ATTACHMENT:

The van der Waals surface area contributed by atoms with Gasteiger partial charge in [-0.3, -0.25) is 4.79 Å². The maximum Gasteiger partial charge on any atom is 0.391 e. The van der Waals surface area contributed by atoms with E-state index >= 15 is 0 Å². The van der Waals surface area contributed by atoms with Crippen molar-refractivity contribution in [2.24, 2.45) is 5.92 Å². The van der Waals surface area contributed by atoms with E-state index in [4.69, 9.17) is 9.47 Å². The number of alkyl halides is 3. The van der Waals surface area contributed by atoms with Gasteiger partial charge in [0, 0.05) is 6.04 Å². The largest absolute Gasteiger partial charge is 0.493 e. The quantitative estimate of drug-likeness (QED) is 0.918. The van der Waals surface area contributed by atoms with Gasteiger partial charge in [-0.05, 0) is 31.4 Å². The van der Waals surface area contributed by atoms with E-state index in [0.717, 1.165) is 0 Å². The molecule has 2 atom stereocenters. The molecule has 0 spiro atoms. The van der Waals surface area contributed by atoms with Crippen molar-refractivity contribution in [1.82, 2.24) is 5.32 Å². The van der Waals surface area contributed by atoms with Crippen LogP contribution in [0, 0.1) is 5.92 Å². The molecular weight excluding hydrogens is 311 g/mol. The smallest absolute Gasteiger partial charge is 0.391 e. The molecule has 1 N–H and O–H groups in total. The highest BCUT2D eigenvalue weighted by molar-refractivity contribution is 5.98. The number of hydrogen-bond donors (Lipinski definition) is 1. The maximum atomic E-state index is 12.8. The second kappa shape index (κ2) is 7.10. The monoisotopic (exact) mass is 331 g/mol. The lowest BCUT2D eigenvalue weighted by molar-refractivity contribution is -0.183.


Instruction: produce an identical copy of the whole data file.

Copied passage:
The van der Waals surface area contributed by atoms with Gasteiger partial charge in [-0.3, -0.25) is 4.79 Å². The maximum Gasteiger partial charge on any atom is 0.391 e. The van der Waals surface area contributed by atoms with E-state index >= 15 is 0 Å². The van der Waals surface area contributed by atoms with Crippen molar-refractivity contribution in [2.24, 2.45) is 5.92 Å². The van der Waals surface area contributed by atoms with E-state index in [4.69, 9.17) is 9.47 Å². The number of alkyl halides is 3. The van der Waals surface area contributed by atoms with Gasteiger partial charge in [0, 0.05) is 6.04 Å². The largest absolute Gasteiger partial charge is 0.493 e. The quantitative estimate of drug-likeness (QED) is 0.918. The van der Waals surface area contributed by atoms with Gasteiger partial charge in [-0.05, 0) is 31.4 Å². The van der Waals surface area contributed by atoms with E-state index in [0.717, 1.165) is 0 Å². The molecule has 2 atom stereocenters. The molecule has 0 spiro atoms. The van der Waals surface area contributed by atoms with Crippen molar-refractivity contribution in [1.82, 2.24) is 5.32 Å². The van der Waals surface area contributed by atoms with Crippen LogP contribution in [0, 0.1) is 5.92 Å². The molecular weight excluding hydrogens is 311 g/mol. The smallest absolute Gasteiger partial charge is 0.391 e. The molecule has 1 N–H and O–H groups in total. The highest BCUT2D eigenvalue weighted by molar-refractivity contribution is 5.98. The number of hydrogen-bond donors (Lipinski definition) is 1. The maximum atomic E-state index is 12.8. The second kappa shape index (κ2) is 7.10. The monoisotopic (exact) mass is 331 g/mol. The lowest BCUT2D eigenvalue weighted by molar-refractivity contribution is -0.183.